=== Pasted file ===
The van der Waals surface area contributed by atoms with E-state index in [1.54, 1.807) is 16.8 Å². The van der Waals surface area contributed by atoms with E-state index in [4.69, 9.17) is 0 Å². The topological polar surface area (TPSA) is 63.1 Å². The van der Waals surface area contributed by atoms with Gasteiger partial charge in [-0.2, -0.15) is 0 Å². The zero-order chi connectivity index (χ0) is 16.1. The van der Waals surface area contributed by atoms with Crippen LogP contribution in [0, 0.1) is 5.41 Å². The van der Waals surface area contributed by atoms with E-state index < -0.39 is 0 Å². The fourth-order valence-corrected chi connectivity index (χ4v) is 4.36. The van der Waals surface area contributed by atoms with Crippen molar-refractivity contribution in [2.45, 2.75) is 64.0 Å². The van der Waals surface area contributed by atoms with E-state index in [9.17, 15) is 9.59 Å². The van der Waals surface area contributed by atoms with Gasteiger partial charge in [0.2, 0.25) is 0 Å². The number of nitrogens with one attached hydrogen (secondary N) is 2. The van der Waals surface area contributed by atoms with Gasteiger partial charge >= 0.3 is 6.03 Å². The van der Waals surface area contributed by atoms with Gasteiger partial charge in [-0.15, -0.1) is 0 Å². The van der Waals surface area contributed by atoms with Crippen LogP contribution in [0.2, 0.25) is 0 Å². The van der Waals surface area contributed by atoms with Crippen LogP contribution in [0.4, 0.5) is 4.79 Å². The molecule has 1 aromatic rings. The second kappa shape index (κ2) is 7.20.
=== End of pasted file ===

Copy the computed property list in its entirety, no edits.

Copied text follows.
The van der Waals surface area contributed by atoms with E-state index in [1.54, 1.807) is 16.8 Å². The van der Waals surface area contributed by atoms with E-state index in [4.69, 9.17) is 0 Å². The topological polar surface area (TPSA) is 63.1 Å². The van der Waals surface area contributed by atoms with Gasteiger partial charge in [-0.2, -0.15) is 0 Å². The zero-order chi connectivity index (χ0) is 16.1. The van der Waals surface area contributed by atoms with Crippen LogP contribution in [0, 0.1) is 5.41 Å². The van der Waals surface area contributed by atoms with E-state index < -0.39 is 0 Å². The fourth-order valence-corrected chi connectivity index (χ4v) is 4.36. The van der Waals surface area contributed by atoms with Crippen molar-refractivity contribution in [2.45, 2.75) is 64.0 Å². The van der Waals surface area contributed by atoms with E-state index in [9.17, 15) is 9.59 Å². The van der Waals surface area contributed by atoms with Gasteiger partial charge in [0.2, 0.25) is 0 Å². The number of nitrogens with one attached hydrogen (secondary N) is 2. The van der Waals surface area contributed by atoms with Gasteiger partial charge >= 0.3 is 6.03 Å². The van der Waals surface area contributed by atoms with Gasteiger partial charge in [-0.15, -0.1) is 0 Å². The van der Waals surface area contributed by atoms with Crippen LogP contribution in [0.2, 0.25) is 0 Å². The van der Waals surface area contributed by atoms with Crippen LogP contribution in [0.4, 0.5) is 4.79 Å². The molecule has 1 aromatic rings. The second kappa shape index (κ2) is 7.20.